Once I had a good-sized pile of scraps, I started collaging onto a 6×6 canvas using Golden Soft Gel (Gloss):
The finished 6×6 canvas:
I then collaged more blank airmail paper onto a 12×12 canvas (I love the way the paper wrinkles!), to act as the support for the smaller canvas:
Now, time to start the stitching!
In my original vision, the stitches would go in and out of the edges of the top canvas, but even with a curved needle this proved beyond my abilities. So I let go of that vision, and went with “second best” — having the stitches go in and out of the top canvas a couple of inches in from the edge.
Here’s how it looked with the stitching all done, and starting to collage the remaining scraps on top of the stitching:
Bored! Bored! Bored!
At about this point is where I stalled.
All I had to do to manifest my original vision (granted, with the stitching not where I’d originally planned it) was to keep collaging around the top canvas. The problem was, I was bored.
For me, the joy is in the discovery, and I could see exactly what this piece was going to look like already in my head.
I was now firmly in the REP phase of the creative process. If the end vision had been exciting enough, I would have trudged through the tedium to bring it to life. But that end vision bored me, and the thought of spending hours to collage more scraps onto thread in order to make a boring piece made me want to run screaming in the other direction.
I confess, I had a mini Dark Night of the Soul here. What do I do? The sewing I’d done so far on this piece had been so tedious, and now I was bored with the piece altogether. I wanted to move on to something else, but the piece clearly wasn’t finished, and I did not want to start a pattern of leaving UFOs* all over my studio.**
Then suddenly I had a thought: What if I don’t follow the original plan to the end? What if, instead, I were to treat the piece in its existing, partially done state, as a blank canvas?
This is, in fact, how I work with my ArtSparks and improvisational canvases: I make a mark, then respond to it. In effect, I treat whatever greets me from my art table as if it were a blank canvas. The only difference here was that instead of starting with no agenda, I dropped the agenda in the middle.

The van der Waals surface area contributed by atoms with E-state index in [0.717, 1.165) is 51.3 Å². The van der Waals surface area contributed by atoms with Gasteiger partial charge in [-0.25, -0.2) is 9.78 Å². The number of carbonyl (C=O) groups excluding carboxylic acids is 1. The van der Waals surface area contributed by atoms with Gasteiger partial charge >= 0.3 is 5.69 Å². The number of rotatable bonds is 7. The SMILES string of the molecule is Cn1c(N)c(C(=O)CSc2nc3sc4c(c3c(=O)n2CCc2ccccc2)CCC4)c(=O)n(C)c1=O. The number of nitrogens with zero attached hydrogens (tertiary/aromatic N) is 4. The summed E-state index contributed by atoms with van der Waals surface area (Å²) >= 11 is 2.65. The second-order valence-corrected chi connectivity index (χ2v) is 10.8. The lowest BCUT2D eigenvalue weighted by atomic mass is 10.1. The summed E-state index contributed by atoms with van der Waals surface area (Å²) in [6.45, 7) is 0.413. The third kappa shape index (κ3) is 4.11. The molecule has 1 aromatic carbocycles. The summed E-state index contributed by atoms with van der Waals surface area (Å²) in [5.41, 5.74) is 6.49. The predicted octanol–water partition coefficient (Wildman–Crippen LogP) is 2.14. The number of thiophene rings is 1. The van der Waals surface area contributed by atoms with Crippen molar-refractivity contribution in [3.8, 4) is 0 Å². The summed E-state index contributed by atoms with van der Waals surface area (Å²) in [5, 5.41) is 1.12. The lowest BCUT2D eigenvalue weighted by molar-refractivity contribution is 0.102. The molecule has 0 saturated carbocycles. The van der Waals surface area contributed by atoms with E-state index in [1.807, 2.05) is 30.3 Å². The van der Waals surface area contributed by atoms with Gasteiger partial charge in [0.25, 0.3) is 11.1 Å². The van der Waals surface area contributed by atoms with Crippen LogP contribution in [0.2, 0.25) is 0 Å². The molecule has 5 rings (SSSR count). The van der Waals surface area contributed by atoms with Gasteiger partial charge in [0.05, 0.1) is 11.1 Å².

Guess what — it worked! Brilliantly.
For the rest of the time I worked on this piece, I was in discovery mode, improvising, asking, “What if..?”
What if I weave linen thread in irregular patterns into the stitches?
What if I weave paper strips through the stitches?
What if I type on the paper strips first?
I had a blast finishing this piece, and to add icing to the cake, it sold! Someone who saw all these process pics as I was making the piece fell in love with it and purchased it. 🙂
Here’s the finished art, titled “Positively Entwined,” after varnishing (thank you to Carrie Lee for offering the winning title suggestion over on Facebook):
Selling this piece so quickly was a wonderful bonus, of course, but perhaps the best part of this whole process is the discovery of a really simple way to get back to joy when I find myself bored with what I’m making:
Abandon the plan.
Let go of the vision in my head and treat what I have in front of me as a blank canvas.
It’s funny: I used to fear the blank canvas. “Ack! What do I do?!”
But when you’re a practicing imperfectionist, the blank canvas is not something to fear; instead of a scary wall, it becomes an invitation. On its own, it’s still overwhelming — nothing shuts us down like limitless possibility. But that’s easily solved: just make a mark!
Then react to that mark. Add to it. Cover it. It doesn’t matter what you do, because whatever it is, you can then react to that!
This is the essence of the Creative Sandbox mentality, where there is no wrong. Everything you do becomes something to build on, explore, and discover.
Now I’m off to do just that with my next canvas…
* UFO = UnFinished Object
** Correction: I already have countless UFOs, so it would be more accurate to say I didn’t want to perpetuate the pattern of leaving UFOs all over my studio.
PS — Pssst! Know someone who might benefit from seeing this today? Pass it on!